We’ll be presenting on our collaborative project funded by and utilizing resources from the Library of Congress: It’s About Time: TimeBooks Visualize Regional Perspectives of US History. This session will actively explore Library of Congress resources through a digital textbook designed on a highly interactive timeline tool called ChronoZoom to highlight the interconnectedness of historical events. Stop by and join us on Friday, Nov 13 – 4:25 pm to 5:15 pm in the Ernest N. Morial Convention Center, Room 217! For information about the NCSS Conference and registration information, click here.
2. Witnessing the Witnesses: Teaching the Holocaust When The Survivors Are Gone
March 4-5, 2016; Chapel Hill Public Library – Meeting Room A
In partnership with the Center for Holocaust, Genocide & Human Rights Education of North Carolina
Details and registration information coming soon!
Cancellation for Consortium Trainings
The NC Civic Education Consortium is dedicated to assisting teachers by providing free trainings, materials, participant meals, etc. The Consortium does not require a deposit or fee to attend our trainings; therefore, we ask that registered participants needing to cancel do so at least one week prior to the training date. Please understand that participants who do not cancel their spot in a timely fashion prevent teachers on the waiting list from participating.
Attend the Program in the Humanities & Human Values’ General Seminars at a Discount & Receive a $75 Stipend Post-Attendance!
In addition to the free teacher trainings offered by the Consortium, educators can also register to attend the numerous seminars offered by the Program in the Humanities and Human Values (the Program.) While these lectures are designed for a general audience and will not include pedagogical training, they are an excellent way for teachers to broaden their content knowledge in various subjects as life-long-learners.
Scholarships covering 50% of the tuition are available for all Adventures in Ideas seminars for currently employed full-time teachers, librarians, and administrators in K-12 public and private schools and community colleges. These teacher scholarships for general seminars are made possible by generous donors to the Humanities Program. Check out the listing of general programs offered by the Program in the Humanities & Human Values here.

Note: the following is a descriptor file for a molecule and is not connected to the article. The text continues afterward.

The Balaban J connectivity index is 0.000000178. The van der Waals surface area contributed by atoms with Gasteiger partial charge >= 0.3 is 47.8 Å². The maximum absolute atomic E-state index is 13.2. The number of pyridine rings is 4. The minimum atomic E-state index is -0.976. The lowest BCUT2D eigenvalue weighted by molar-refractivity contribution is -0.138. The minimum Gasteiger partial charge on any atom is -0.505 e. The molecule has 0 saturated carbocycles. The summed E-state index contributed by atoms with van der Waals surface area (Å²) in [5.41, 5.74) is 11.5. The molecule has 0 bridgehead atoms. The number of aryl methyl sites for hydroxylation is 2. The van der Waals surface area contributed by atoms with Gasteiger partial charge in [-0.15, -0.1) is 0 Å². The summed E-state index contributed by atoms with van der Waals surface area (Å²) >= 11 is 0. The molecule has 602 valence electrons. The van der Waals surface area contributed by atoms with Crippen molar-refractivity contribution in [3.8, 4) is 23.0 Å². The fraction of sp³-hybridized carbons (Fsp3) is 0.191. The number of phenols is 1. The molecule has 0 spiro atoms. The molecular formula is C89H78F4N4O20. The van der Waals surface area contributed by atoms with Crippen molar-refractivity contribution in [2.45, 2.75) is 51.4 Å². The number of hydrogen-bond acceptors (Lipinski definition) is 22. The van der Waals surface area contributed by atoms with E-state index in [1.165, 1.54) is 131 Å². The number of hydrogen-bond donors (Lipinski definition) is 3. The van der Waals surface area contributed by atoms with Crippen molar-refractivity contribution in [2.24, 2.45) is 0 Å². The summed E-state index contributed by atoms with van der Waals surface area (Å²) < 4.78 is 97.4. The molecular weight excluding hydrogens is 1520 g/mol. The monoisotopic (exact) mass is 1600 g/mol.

If you see a general program you would like to attend, take the following steps to apply for the 50% discount:
- If filling out the paper registration form, complete and sign the “Attention Teachers” portion of the form and enclose payment (the full tuition less the 50% discount.) Optional meals are also served for a fee; should you choose to participate in the optional meal, you’ll add that amount to your discounted tuition amount. If registering online, please follow the instructions listed on our registration page.
- Funding restrictions do not allow us to award scholarships to substitute or retired teachers. The Program’s “first time participant’s discount” or a “three or more discount” may not be combined with a teacher scholarship.
- Should you need to cancel your participation, $30 is non-refundable. Reservations for optional meals may be cancelled up to noon two business days before a seminar.
- Applications without a signature or payment cannot be processed and will be returned.
- Please note that scholarships are not needed for any event hosted by the Program’s Civic Education Consortium, which are free of charge to teachers. Scholarships are only needed for the Program in the Humanities & Human Values’ general programs.
Teachers who attend the Humanities Program’s Adventures in Ideas seminars can apply for a $75 stipend via the Daisy Edmister Fund!
The Daisy Edmister Teacher Support Fund, established by Mr. Russell Edmister, honors the memory of his mother, Daisy M. Edmister. The Fund offers an award of $75 to currently-employed, full-time, K-12 and community college teachers who attend Adventures in Ideas seminars. Attending educators will receive an application at the event to submit at the end of the program in order to receive the $75 award. (A check will be mailed to the participant post-seminar.) Teachers can receive one stipend per semester and must attend all hours of the seminar in order to receive the stipend. (Please note that awards are not offered at Civic Education Consortium events, since they are free of charge.) For more information, please call 919.962.1544.
NEW: Scholarships for Teachers at Raleigh Charter High School
Thanks to a generous gift from Novie Beth Ragan Gad, whose children are graduates of Raleigh Charter, both full and part-time teachers at Raleigh Charter High School are eligible to receive a scholarship to any Humanities Program seminar. Funds will be reimbursed upon successful completion of the seminar. For information, please call 919.962.1544.
The Consortium also offers customized trainings for individual schools, school districts, and extra-curricular programs (i.e., 4-H, Youth Councils, etc.) We can also organize a professional development retreat for your group at UNC-Chapel Hill. Costs vary. To learn more about our customization options, as well as our trainings for after school and youth leadership programs, please contact Christie Hinson Norris at 919.843.9387 or email@example.com.
Professional Development Spotlight
From Segregation to Civil Rights: A Journey through North Carolina’s History
On January 14th, 2008, the NC Civic Education Consortium hosted a training for North Carolina history educators on teaching about our state’s diverse past.
- Check out this video for an inside look at our teacher workshops!
- To access the curriculum from this workshop, click here.